The History of PBL

Project-based learning might seem like a relatively new technique that has become popular only in the last few decades. However, the concept of learning by doing can be traced back centuries. The Socratic method of asking probing questions in order to facilitate learning is well known. John Dewey and Maria Montessori, both prominent thinkers and educators of the twentieth century, advocated learning through real-life experience over book learning. By promoting strategies of sustained inquiry and presenting a challenging problem or question, they are aligned with the core components of Project-based learning. Project-based learning techniques are used to teach medicine, engineering, law, and many other disciplines. The idea of project-based learning as a K-12 method of instruction continues to gain momentum across classrooms.


The roots of project-based learning can be traced all the way back to Antiquity. Confucius, the famous Chinese sage, was known to engage in discussion and debate with his students. The classical Greek philosopher, Socrates, used the method of questioning and refutation, and Aristotle also championed the notion of learning by doing. As he wrote in Nicomachean Ethics, “Anything that we have to learn to do we learn by the actual doing of it.” This ties right into the authenticity component of gold standard PBL.

Early Modern period

learning tied into everyday experience

The concepts of project-based learning continued to develop in the early modern period. John Amos Comenius, a Czech philosopher, pedagogue, and theologian, is considered the father of modern education. He advocated for universal education, led schools, and advised governments. He believed that learning should be centered on the student, not the teacher, that learning should be tied into everyday experience, that we should focus on thinking rather than memorizing, and that multiple media enhances learning. He created the first multimedia textbook featuring woodcut illustrations. His ideas are closely aligned with core components of PBL such as reflection and authenticity.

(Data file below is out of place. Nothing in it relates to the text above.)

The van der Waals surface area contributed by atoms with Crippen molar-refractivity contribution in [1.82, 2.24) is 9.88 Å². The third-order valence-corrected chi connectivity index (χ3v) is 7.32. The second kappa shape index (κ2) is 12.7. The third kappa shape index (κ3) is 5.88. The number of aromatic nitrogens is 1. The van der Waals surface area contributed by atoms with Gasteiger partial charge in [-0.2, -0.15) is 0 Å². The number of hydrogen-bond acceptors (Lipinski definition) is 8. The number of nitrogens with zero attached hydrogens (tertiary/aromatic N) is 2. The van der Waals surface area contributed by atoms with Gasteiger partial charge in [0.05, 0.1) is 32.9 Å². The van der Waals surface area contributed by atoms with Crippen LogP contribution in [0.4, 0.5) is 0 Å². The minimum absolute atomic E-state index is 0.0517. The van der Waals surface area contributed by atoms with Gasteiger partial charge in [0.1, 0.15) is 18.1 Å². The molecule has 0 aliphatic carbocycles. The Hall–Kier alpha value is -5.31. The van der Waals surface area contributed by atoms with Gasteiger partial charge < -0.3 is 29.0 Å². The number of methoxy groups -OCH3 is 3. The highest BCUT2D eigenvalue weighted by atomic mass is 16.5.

The Enlightenment

student voice and choice

The Enlightenment began in the late-eighteenth century and prioritized reason over religion. Enlightenment thinkers developed revolutionary ideas about education and pedagogy that emphasized critical thinking and a child-centered approach. For example, Johann Heinrich Pestalozzi’s approach focused on the child’s needs and interests. He believed that students should participate actively in the learning process laying the foundation for the student choice and voice component of PBL. His book, How Gertrude Teaches Her Children (1801), introduced readers to his educational theories.

Nineteenth to Early Twentieth Centuries

Several innovative educators in the nineteenth and twentieth centuries promoted the principles of project-based learning in their educational philosophies. A student of Pestalozzi, the German educator Friedrich Fröbel recognized that children had distinct needs and abilities and emphasized the importance of nurturing them like “plants in a garden.” Based on this idea, he coined the word kindergarten in 1840. Henriette Goldschmidt was a German champion for women’s education who was influenced by Fröbel’s writings.